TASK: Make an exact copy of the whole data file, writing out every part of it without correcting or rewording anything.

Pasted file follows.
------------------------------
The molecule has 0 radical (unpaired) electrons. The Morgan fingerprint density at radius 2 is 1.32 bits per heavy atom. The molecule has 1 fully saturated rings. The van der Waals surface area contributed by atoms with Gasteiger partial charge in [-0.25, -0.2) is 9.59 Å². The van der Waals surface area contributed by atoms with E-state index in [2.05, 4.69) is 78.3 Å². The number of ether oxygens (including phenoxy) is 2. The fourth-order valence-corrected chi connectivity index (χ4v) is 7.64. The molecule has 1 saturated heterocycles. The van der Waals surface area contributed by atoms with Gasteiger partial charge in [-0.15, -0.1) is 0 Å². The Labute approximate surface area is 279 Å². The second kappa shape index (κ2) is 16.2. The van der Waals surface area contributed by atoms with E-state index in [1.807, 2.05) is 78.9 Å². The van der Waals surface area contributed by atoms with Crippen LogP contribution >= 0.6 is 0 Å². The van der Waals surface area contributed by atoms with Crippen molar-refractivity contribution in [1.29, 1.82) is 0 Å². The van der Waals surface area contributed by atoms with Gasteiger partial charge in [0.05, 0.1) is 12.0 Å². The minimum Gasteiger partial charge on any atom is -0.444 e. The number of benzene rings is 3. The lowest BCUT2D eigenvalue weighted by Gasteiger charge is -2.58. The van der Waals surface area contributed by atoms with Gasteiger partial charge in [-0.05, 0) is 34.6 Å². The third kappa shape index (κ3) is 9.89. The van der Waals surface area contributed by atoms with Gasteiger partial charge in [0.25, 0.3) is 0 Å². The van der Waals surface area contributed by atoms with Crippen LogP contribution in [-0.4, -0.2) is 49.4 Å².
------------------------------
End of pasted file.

The molecule has 0 radical (unpaired) electrons. The Morgan fingerprint density at radius 2 is 1.32 bits per heavy atom. The molecule has 1 fully saturated rings. The van der Waals surface area contributed by atoms with Gasteiger partial charge in [-0.25, -0.2) is 9.59 Å². The van der Waals surface area contributed by atoms with E-state index in [2.05, 4.69) is 78.3 Å². The number of ether oxygens (including phenoxy) is 2. The fourth-order valence-corrected chi connectivity index (χ4v) is 7.64. The molecule has 1 saturated heterocycles. The van der Waals surface area contributed by atoms with Gasteiger partial charge in [-0.15, -0.1) is 0 Å². The Labute approximate surface area is 279 Å². The second kappa shape index (κ2) is 16.2. The van der Waals surface area contributed by atoms with E-state index in [1.807, 2.05) is 78.9 Å². The van der Waals surface area contributed by atoms with Crippen LogP contribution >= 0.6 is 0 Å². The van der Waals surface area contributed by atoms with Crippen molar-refractivity contribution in [1.29, 1.82) is 0 Å². The van der Waals surface area contributed by atoms with Gasteiger partial charge in [0.05, 0.1) is 12.0 Å². The minimum Gasteiger partial charge on any atom is -0.444 e. The number of benzene rings is 3. The lowest BCUT2D eigenvalue weighted by Gasteiger charge is -2.58. The van der Waals surface area contributed by atoms with Gasteiger partial charge in [-0.05, 0) is 34.6 Å². The third kappa shape index (κ3) is 9.89. The van der Waals surface area contributed by atoms with Gasteiger partial charge in [0.25, 0.3) is 0 Å². The van der Waals surface area contributed by atoms with Crippen LogP contribution in [-0.4, -0.2) is 49.4 Å².